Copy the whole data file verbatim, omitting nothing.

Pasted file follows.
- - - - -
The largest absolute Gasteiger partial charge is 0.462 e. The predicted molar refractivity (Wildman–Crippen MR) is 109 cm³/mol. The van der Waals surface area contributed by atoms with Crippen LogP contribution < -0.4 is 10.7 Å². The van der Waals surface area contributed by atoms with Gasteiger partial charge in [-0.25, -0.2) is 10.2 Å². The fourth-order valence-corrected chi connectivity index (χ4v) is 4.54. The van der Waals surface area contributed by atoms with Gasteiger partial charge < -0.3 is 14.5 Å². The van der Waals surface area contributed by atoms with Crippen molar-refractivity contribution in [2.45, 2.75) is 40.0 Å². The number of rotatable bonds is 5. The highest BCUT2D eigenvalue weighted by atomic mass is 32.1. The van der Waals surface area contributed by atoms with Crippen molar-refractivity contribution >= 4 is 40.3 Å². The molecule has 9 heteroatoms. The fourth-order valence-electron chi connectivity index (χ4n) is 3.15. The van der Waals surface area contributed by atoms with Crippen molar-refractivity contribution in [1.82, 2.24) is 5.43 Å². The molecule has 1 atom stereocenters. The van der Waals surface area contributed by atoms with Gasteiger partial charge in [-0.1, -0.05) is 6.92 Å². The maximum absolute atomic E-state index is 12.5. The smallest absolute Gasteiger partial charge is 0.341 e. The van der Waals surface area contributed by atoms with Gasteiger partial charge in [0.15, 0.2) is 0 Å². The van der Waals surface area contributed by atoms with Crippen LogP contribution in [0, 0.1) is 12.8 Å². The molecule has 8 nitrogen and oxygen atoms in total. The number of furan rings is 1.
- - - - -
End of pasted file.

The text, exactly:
The largest absolute Gasteiger partial charge is 0.462 e. The predicted molar refractivity (Wildman–Crippen MR) is 109 cm³/mol. The van der Waals surface area contributed by atoms with Crippen LogP contribution < -0.4 is 10.7 Å². The van der Waals surface area contributed by atoms with Gasteiger partial charge in [-0.25, -0.2) is 10.2 Å². The fourth-order valence-corrected chi connectivity index (χ4v) is 4.54. The van der Waals surface area contributed by atoms with Gasteiger partial charge < -0.3 is 14.5 Å². The van der Waals surface area contributed by atoms with Crippen molar-refractivity contribution in [2.45, 2.75) is 40.0 Å². The number of rotatable bonds is 5. The highest BCUT2D eigenvalue weighted by atomic mass is 32.1. The van der Waals surface area contributed by atoms with Crippen molar-refractivity contribution >= 4 is 40.3 Å². The molecule has 9 heteroatoms. The fourth-order valence-electron chi connectivity index (χ4n) is 3.15. The van der Waals surface area contributed by atoms with Crippen molar-refractivity contribution in [1.82, 2.24) is 5.43 Å². The molecule has 1 atom stereocenters. The van der Waals surface area contributed by atoms with Gasteiger partial charge in [-0.1, -0.05) is 6.92 Å². The maximum absolute atomic E-state index is 12.5. The smallest absolute Gasteiger partial charge is 0.341 e. The van der Waals surface area contributed by atoms with Gasteiger partial charge in [0.15, 0.2) is 0 Å². The van der Waals surface area contributed by atoms with Crippen LogP contribution in [0, 0.1) is 12.8 Å². The molecule has 8 nitrogen and oxygen atoms in total. The number of furan rings is 1.